Let assume that you consider unital algebra only (one can still study non unital algebra by unitarizing them, but notion of spectrum is always a little annoying when one want to consider non unital algebra) and that a $H^*$ algebra is a real $C^*$-algebra with morphism of real $C^*$-algebra $\mathbb{H} \rightarrow A$

First two remarks:

The name $H^*$ is IMHO not a good idea at all, first the $C$ in $C^*$-algebra is not for "complex", and second $H^*$-algebra are actually already a thing, see for example here. I would rather call them $\mathbb{H}$-$C^*$-algebra or maybe quaternionic $C^*$-algebras (as we say real $C^*$-algebras and not $R^*$-algebras)

This definition might not be completely satisfying in the sense that it does not generalizes complexe $C^*$-algebras: a complexe $C^*$-algebra is the same as a real $C^*$-algebra together with an injection of $\mathbb{C}$ into its center. but when you replace $\mathbb{C}$ by $\mathbb{H}$ you need to remove the assumption on the center (because $\mathbb{H}$ is non-commutative) and it is not clear that it is a good idea to just remove it. For example, it might be a good idea to add all sort of commutativity conditions that holds in $\mathbb{H}$, like " if $x$ is self adjoint then $x$ commute to all elements of $\mathbb{H}$ which would simplify some answer below...

The only part I don't know how to answer is the non-emptyness of the spectrum... I'm still thinking about it, and it might be related to those possible additional condition I'm mentioning just above. I will edit if I find something.

So, let $A$ be a quaternionic $C^*$-algebra, and $a \in A$ I guess you want to define the spectrum as $\{ h \in \mathbb{H} | a - h \}$ is non-invertible.

Then the proof that is compact is exactly the same as in the usual case: you prove that it is bounded and closed using that if $X$ is invertible and $Y$ is such that $\Vert Y \Vert < 1/\Vert X^{-1} \Vert $ then $X+Y$ is invertible using a series argument (that work for arbitrary complete normed algebra)

As I said, 'non-empty' is trickier because the spectrum in a real $C^*$-algebra don't have to be inhabited and we don't have holomorphic calculus at disposition for quaternionic $C^*$-algebra (althoug it might be an idea to develop it a little, the resolvant is still locally a formal series so maybe one can use a kind of quaternionic Liouville's theorem).
But it seems difficult to produce a counter example: For example, as soon as you have an element which commute to some purely imagnary unit $u$, then $x,x^*,u$ generates a complexe $C^*$-algebra (with $u$ as $i$) hence $x$ has a non-empty spectrum inside of it, and it implies that $x$ has a non-empty sepctrum (as in real $C^*$-algebra it also true that $x$ is invertible is a subalgebra if and only if it is invertible in the larger algebra: it is proved by taking the complex form of the algebras).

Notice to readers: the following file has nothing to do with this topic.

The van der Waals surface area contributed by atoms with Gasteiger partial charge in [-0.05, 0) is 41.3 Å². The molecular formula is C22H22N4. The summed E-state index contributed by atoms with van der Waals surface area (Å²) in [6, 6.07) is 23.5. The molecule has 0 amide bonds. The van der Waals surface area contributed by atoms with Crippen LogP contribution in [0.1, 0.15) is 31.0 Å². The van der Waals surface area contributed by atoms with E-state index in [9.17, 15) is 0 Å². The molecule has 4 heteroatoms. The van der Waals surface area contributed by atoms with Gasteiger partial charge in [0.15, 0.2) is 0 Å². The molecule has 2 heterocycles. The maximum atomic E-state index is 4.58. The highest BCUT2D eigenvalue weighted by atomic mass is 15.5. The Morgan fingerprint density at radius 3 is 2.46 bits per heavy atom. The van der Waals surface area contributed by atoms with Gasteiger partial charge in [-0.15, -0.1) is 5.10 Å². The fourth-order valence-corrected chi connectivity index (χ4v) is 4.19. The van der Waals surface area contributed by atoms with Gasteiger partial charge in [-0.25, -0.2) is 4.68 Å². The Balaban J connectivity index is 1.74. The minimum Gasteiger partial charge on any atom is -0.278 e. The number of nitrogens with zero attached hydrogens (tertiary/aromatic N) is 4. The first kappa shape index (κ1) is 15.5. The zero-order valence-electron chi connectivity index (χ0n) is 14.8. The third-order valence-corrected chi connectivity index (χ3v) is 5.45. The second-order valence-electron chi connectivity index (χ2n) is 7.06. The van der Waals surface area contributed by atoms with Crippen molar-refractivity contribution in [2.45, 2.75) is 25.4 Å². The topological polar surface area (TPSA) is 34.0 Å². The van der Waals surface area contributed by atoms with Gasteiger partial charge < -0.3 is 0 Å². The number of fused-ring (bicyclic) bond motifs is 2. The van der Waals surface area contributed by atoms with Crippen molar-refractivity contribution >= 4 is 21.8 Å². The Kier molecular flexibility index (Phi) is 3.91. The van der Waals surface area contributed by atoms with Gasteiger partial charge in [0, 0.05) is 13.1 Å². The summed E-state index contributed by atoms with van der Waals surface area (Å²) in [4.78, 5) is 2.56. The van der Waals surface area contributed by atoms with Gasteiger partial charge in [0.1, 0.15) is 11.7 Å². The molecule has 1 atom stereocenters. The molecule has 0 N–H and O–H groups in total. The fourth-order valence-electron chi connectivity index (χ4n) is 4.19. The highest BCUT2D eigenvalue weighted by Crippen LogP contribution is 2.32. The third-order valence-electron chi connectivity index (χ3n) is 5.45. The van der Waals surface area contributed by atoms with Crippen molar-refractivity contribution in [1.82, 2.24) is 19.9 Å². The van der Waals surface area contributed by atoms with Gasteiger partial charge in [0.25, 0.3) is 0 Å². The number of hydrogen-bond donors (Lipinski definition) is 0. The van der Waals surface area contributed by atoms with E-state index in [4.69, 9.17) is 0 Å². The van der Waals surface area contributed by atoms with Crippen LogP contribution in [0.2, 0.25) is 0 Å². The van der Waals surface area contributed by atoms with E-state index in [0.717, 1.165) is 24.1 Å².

For your question 2, the usual proof caries over easily and one can see that $X$ is the space of $\mathbb{H}$-algebra morphism from $H(X)$ to $\mathbb{H}$ hence if $H( X) \simeq H(Y)$ then $X \simeq Y$ and the isomorphism between $H(X)$ and $H(Y)$ is induced by the homeomorphism between $X$ and $Y$..

For your question 3), you always have a morphism from $A$ to $H(Spec A)$ where $Spec A$ is the set of character of $A$ (i.e. morphisms of $\mathbb{H}$-algebra from $A$ to $\mathbb{H}$). So "the algebras for which this morphism is an isomorphism" is an answer to your question. of course one can hope to obtain something better... If I'm correct the quaternionic Stone-Weierstrass theorem work, and the only unital $\mathbb{H}$-*-sub-algebra of $H(X)$ which separates points is $H(X)$ itself, hence the comparison map $A \rightarrow H(Spec A)$ is always surjective.

But one can give a more explicit condition: A quaternionic $C^*$-algebra is of the form $H(X)$ if and only if its self adjoint element ($x^*=x$) are central (or just commute between themselves and to elements of $\mathbb{H}$).

Indeed, it is then obvious that the set of self-adjoint element is a real $C^*$-algebra with trivial involution hence that it is of the form $C(X,\mathbb{R})$ for some $X$.

Moreover, using a kind of polarization formula, one can write any element in a unique way in the form $x+iy+jz+kt$ where $x,y,z,t$ are self-adjoint, and because self-adjoint are central, those multiply exactly as function on $X$ with values in $H$.